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The Days

The Days: His Autobiography in Three Parts

Taha Hussein
E. H. Paxton
Hilary Wayment
Kenneth Cragg
Copyright Date: 2014
Pages: 412
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  • Book Info
    The Days
    Book Description:

    For the first time, the three-part autobiography of one of modern Egypt’s greatest writers and thinkers is available in a single paperback volume. The first part, An Egyptian Childhood (1929), is full of the sounds and smells of rural Egypt. It tells of Hussein’s childhood and early education in a small village in Upper Egypt, as he learns not only to come to terms with his blindness but to excel in spite of it and win a place at the prestigious Azhar University in Cairo. The second part, The Stream of Days: A Student at the Azhar (1939), is an enthralling picture of student life in Egypt in the early 1900s, and the record of the growth of an unusually gifted personality. More than forty years later, Hussein published A Passage to France (1973), carrying the story on to his final attainment of a doctorate at the Sorbonne, a saga of perseverance in the face of daunting odds.

    eISBN: 978-1-61797-470-0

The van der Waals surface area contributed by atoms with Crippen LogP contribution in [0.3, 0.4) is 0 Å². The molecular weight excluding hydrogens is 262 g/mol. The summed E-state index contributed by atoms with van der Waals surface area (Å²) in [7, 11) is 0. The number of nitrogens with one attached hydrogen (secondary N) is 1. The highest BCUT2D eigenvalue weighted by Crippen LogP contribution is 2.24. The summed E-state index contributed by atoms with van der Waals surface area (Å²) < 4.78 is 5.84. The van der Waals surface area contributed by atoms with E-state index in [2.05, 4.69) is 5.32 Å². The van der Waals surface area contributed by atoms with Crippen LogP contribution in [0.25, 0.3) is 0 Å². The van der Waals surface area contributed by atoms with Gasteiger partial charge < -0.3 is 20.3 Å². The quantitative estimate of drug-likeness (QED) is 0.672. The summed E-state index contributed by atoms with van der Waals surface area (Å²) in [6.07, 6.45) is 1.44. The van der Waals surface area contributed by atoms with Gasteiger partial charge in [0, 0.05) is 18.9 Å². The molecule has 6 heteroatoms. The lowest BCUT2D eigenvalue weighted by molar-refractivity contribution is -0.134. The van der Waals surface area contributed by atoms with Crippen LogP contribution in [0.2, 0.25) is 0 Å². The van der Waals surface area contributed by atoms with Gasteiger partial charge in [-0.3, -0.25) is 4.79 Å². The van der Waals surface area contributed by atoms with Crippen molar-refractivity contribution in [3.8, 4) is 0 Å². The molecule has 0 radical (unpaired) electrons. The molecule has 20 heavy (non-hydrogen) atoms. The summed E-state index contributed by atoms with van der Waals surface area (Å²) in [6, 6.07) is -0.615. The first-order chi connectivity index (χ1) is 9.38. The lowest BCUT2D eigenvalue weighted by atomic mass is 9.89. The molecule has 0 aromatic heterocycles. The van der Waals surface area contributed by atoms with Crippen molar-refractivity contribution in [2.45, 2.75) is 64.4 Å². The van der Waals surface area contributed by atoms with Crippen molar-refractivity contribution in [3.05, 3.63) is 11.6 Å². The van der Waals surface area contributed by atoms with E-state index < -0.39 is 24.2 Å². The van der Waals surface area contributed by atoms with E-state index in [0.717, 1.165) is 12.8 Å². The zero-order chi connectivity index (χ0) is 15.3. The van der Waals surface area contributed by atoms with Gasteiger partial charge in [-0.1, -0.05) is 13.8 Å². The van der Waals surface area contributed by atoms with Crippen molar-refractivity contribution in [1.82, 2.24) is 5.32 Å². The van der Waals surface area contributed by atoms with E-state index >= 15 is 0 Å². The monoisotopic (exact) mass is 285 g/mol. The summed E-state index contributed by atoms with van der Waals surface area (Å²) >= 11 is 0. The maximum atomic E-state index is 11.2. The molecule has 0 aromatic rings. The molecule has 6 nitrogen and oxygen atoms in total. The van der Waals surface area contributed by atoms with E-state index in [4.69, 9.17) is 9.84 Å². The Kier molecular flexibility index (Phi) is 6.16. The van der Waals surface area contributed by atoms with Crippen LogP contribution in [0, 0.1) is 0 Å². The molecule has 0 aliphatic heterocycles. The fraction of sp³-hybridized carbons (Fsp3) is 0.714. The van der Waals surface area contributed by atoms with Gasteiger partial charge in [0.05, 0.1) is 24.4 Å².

Subjects: History, Language & Literature

Table of Contents

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  1. Front Matter
    (pp. i-iv)
  2. Table of Contents
    (pp. v-vi)
  3. Chapter 1 An Egyptian Childhood
    (pp. 1-72)
    Taha Hussein

    Taha Hussein was born on 14 November 1889 in Izbit il-Kīlīō on the outskirts of the town of Maghāgha in Upper Egypt. He belonged to a large family of very modest means and, blinded in early childhood by the clumsy ministrations of the local barber/surgeon, he seemed destined for a limited religious education of a traditional type, and for a stunted life. But he soon broke out in a direction of his own choosing, and – as educator, reformer, thinker, and writer on many subjects – he blasted a trail that led, through many tribulations, to wide recognition as a leader of...

  4. Chapter 2 The Stream of Days
    (pp. 73-188)

    Taha Hussein’s autobiography is one of the acknowledged masterpieces of contemporary Arabic literature. This second volume, describing the years of his adolescence at the Azhar, stands by itself as an enthralling picture of student life in the Egypt of a generation ago, and the record of an unusually gifted personality in the process of formation and growth. For the English reader, however, it needs to be prefaced by some account both of earlier and later events in the author’s life and of the background against which they took place.

    An Egyptian Childhood,as the first volume has been entitled in...

  5. Chapter 3 A Passage to France
    (pp. 189-307)

    An interlude of some forty years in the writing of an autobiography is a long break. The first two volumes of Ṭāhā ḥusain’s life-story appeared in Cairo in 1929. They promptly achieved a wide circulation, since his name was already in the public mind through a notable controversy in scholarship relating to the Qur’ ān in the mid-nineteen twenties. With a flow of other volumes during the next decade, they helped to establish his public image as a doughty and resolute exponent of scholarly freedom and a proven product of a new and liberal tradition in Egyptian education.

    Those two...

  6. Back Matter
    (pp. 308-310)